Add the seasonings.
If you are using a pre-packaged chili mix, open the box (or bag) of chili mix and throw out the masa flour.
– “But, I like thick chili!”
Trust me, throw out the flour. After this, if you think I’m wrong, you can keep the flour.
From the box of chili mix, put the powder from the largest bag in with the beans and tomatoes – this is the chili powder. Do not use the salt – you don’t need it. It’s your choice which, if any, of the other little packets of stuff to add. I use them all when I go this route.
Open the banana peppers and fish out the peppers onto a cutting board with the fork – SAVE THE JUICE. Cut the banana peppers into smaller bits, about an inch to two inches long at the longest. Anything longer than that will annoy the female chili eater – even if she likes chili. Add the cut up peppers to the mix.
TURN OFF THE STOVE. Drain the grease from the meat and add the meat to the pot – the slotted spoon is handy for this, but the wooden spoon will serve in a pinch. Now, add enough liquid from the banana peppers to make the pot easy to stir and mix thoroughly – this is where the wooden spoon earns its keep. Consider adding all of the pepper juice to the mix – I do. If you cheated and used a smaller pot, don’t try to impress yourself with how much of the juice you can make a smaller pot hold, the mess will not impress your guests.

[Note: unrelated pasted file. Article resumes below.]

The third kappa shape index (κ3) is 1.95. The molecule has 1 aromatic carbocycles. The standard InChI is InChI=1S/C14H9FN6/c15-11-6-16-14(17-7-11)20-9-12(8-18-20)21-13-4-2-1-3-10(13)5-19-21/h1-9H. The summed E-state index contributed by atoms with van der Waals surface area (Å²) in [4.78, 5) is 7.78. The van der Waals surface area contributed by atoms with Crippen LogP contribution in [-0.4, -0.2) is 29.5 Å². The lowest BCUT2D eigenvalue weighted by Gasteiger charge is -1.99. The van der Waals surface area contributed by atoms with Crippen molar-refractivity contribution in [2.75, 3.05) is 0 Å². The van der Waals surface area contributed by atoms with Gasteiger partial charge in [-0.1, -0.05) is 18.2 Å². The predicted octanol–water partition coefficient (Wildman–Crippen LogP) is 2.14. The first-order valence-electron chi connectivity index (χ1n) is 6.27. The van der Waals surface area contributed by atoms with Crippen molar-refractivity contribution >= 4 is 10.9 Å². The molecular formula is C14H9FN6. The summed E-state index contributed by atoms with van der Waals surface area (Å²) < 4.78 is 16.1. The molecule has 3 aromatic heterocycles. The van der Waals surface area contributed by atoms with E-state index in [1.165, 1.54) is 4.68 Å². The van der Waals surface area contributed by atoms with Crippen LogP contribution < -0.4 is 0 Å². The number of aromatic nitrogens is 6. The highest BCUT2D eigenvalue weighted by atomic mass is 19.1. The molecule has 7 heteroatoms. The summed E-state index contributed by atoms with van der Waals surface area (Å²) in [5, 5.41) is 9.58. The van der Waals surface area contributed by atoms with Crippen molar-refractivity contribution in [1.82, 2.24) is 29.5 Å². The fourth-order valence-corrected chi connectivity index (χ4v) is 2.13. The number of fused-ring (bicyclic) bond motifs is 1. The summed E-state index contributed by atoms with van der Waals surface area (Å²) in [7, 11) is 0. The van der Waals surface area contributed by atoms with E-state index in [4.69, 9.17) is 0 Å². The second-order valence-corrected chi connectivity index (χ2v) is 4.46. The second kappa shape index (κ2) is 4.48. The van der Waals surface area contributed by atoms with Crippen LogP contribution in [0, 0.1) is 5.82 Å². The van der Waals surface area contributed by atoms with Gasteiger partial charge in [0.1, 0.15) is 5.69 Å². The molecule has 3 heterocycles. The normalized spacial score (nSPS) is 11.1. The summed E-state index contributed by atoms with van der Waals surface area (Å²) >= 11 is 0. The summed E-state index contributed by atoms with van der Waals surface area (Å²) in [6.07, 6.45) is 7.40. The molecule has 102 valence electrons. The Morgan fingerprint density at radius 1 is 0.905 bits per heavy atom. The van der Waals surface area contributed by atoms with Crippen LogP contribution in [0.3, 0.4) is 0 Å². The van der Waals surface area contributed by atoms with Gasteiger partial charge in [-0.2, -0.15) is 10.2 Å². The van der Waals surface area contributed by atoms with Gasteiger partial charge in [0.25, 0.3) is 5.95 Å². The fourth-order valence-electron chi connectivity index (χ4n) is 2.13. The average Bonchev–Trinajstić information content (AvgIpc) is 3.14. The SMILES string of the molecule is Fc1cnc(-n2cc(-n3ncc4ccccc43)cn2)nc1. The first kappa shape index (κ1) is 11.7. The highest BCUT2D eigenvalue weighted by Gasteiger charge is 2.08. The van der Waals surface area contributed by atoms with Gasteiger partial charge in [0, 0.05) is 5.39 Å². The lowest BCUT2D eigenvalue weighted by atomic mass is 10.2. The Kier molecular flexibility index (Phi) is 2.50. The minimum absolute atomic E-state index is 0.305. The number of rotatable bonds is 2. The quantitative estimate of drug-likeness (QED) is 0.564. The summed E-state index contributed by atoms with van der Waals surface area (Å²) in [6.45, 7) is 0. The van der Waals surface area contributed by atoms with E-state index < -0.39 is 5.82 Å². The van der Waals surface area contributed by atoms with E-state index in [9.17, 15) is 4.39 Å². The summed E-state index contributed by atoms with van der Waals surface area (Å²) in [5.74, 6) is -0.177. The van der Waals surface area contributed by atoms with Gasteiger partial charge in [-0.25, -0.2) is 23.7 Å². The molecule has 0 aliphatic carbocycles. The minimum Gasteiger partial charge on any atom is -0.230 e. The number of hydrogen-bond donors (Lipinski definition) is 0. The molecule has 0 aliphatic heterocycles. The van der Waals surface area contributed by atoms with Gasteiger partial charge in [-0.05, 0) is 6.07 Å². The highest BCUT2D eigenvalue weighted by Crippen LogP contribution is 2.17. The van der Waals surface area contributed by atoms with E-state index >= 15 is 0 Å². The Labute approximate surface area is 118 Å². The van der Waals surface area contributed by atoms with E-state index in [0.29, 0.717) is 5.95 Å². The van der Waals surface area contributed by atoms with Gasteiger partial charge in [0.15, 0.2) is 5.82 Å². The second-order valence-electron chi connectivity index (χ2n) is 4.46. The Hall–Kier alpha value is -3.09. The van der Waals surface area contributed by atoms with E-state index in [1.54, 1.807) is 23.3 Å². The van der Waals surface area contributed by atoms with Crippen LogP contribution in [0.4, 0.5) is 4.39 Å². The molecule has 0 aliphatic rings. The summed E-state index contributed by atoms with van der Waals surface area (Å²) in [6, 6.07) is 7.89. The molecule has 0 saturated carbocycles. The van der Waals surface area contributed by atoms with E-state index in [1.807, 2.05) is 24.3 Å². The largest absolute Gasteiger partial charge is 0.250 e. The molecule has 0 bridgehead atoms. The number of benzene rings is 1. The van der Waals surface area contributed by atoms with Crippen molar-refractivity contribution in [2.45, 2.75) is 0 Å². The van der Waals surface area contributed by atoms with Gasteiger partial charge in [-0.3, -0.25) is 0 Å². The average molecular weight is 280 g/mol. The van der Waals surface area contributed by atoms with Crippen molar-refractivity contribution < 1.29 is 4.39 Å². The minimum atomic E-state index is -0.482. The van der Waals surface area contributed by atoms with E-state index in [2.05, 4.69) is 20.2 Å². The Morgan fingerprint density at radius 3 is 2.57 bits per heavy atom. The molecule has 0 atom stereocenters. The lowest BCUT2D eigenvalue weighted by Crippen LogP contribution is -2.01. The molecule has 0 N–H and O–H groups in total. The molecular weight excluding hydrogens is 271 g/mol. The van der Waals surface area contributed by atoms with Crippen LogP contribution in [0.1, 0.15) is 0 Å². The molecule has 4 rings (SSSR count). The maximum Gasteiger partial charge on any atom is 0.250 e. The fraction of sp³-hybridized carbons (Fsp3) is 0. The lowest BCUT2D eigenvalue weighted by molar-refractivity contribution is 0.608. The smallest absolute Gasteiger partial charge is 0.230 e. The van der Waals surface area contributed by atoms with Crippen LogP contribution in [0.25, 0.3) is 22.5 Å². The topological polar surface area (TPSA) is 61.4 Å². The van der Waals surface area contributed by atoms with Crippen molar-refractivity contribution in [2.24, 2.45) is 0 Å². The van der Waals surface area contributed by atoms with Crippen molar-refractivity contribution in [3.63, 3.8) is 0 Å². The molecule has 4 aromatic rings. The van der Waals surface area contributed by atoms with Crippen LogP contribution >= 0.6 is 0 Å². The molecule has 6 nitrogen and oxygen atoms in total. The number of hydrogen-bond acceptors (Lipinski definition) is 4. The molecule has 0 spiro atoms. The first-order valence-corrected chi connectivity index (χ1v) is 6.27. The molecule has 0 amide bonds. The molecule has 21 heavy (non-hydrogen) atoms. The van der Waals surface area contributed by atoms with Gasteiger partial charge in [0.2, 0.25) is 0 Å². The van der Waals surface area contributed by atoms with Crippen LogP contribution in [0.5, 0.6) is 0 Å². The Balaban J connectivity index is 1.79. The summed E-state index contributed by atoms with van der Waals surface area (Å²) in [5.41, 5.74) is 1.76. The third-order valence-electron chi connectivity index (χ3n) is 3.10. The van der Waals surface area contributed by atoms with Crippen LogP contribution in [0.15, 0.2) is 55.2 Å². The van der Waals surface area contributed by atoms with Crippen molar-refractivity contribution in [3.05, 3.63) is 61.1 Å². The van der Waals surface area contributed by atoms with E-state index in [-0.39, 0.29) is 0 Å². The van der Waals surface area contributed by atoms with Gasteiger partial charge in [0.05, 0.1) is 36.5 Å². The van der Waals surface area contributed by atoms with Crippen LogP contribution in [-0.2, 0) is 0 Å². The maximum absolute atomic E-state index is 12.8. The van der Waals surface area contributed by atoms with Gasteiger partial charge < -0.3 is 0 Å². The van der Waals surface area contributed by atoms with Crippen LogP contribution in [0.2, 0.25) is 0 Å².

Set your creation on low heat (this is where the crock pot really shines) and let it cook a while – a few hours to overnight is good. If you got the crock pot, you are golden! Go set the table and get ready for your guest(s)!
If you have a pot you have to put on the stove to heat, use enough heat that it actually cooks but not so much it boils or burns and be sure to check it often to see it doesn’t stick to the bottom – here again the wooden spoon earns its place in your kitchen.
TIP: Here is where thick chili is a bust, the thicker the chili the worse the heat transfer. Stuff on the bottom is burning while the stuff on top is cold – especially if you are slow-cooking by stove-top. If you experience this problem, do three things next time; save the pepper juice, throw out the flour, and use a crock pot!
Chili shouldn’t be soup, but it should be wet. Add water if you need to.
Now it’s time to learn from the experience! You may want to add another pound of meat and more seasonings to get a meatier chili. You can choose different beans (mild or hot), different banana peppers (tamed or hot), different sausage (maybe chorizo mix!) and so on. Maybe you want to add an 8 oz jar of sliced jalapenos (or something even hotter) if you work at a fire-station. Stick to the basic recipe the first time – its best to learn from a known base-line – and welcome to bachelor chef-hood!
TIP: My wife and I like meatier chili and we find that half the tomatoes, beans and peppers in a 4-quart crock pot works awesome for just the two us. I still use all the seasonings.
NOTE: I told my not-yet bride that I knew several recipes and had cooked for friends before. This was true. The first culinary feat I mentioned is this chili, it was the first time I did it with anything riding on it. I told her I was good and now I had to live up to that!